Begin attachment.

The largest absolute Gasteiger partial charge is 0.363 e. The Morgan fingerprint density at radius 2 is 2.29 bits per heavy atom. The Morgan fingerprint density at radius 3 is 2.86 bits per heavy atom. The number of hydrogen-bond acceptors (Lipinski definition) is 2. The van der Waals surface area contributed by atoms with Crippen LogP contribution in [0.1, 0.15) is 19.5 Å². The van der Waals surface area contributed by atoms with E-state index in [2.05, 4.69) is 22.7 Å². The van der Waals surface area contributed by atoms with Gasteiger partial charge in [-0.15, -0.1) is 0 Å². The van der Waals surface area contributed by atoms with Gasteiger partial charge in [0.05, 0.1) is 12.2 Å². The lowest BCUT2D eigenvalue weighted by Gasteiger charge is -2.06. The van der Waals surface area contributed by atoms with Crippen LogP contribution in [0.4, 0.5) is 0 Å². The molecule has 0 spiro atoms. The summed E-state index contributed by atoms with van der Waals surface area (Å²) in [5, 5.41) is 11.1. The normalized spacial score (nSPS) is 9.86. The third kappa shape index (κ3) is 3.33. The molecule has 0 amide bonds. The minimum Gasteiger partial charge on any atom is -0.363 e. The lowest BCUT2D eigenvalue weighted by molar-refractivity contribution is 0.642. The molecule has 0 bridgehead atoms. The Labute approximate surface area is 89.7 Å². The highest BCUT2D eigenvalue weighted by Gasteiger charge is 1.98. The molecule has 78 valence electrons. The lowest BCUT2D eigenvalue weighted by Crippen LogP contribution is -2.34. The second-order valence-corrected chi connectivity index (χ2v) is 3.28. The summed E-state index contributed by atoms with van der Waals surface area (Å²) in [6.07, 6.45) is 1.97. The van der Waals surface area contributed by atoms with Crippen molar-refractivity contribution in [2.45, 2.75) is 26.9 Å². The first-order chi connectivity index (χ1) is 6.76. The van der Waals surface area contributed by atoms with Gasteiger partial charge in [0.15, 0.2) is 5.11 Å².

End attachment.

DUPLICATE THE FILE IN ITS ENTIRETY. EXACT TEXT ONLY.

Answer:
The largest absolute Gasteiger partial charge is 0.363 e. The Morgan fingerprint density at radius 2 is 2.29 bits per heavy atom. The Morgan fingerprint density at radius 3 is 2.86 bits per heavy atom. The number of hydrogen-bond acceptors (Lipinski definition) is 2. The van der Waals surface area contributed by atoms with Crippen LogP contribution in [0.1, 0.15) is 19.5 Å². The van der Waals surface area contributed by atoms with E-state index in [2.05, 4.69) is 22.7 Å². The van der Waals surface area contributed by atoms with Gasteiger partial charge in [-0.15, -0.1) is 0 Å². The van der Waals surface area contributed by atoms with Gasteiger partial charge in [0.05, 0.1) is 12.2 Å². The lowest BCUT2D eigenvalue weighted by Gasteiger charge is -2.06. The van der Waals surface area contributed by atoms with Crippen LogP contribution in [0.4, 0.5) is 0 Å². The molecule has 0 spiro atoms. The summed E-state index contributed by atoms with van der Waals surface area (Å²) in [5, 5.41) is 11.1. The normalized spacial score (nSPS) is 9.86. The third kappa shape index (κ3) is 3.33. The molecule has 0 amide bonds. The minimum Gasteiger partial charge on any atom is -0.363 e. The lowest BCUT2D eigenvalue weighted by molar-refractivity contribution is 0.642. The molecule has 0 bridgehead atoms. The Labute approximate surface area is 89.7 Å². The highest BCUT2D eigenvalue weighted by Gasteiger charge is 1.98. The molecule has 78 valence electrons. The lowest BCUT2D eigenvalue weighted by Crippen LogP contribution is -2.34. The second-order valence-corrected chi connectivity index (χ2v) is 3.28. The summed E-state index contributed by atoms with van der Waals surface area (Å²) in [6.07, 6.45) is 1.97. The van der Waals surface area contributed by atoms with Crippen molar-refractivity contribution in [2.45, 2.75) is 26.9 Å². The first-order chi connectivity index (χ1) is 6.76. The van der Waals surface area contributed by atoms with Gasteiger partial charge in [0.15, 0.2) is 5.11 Å².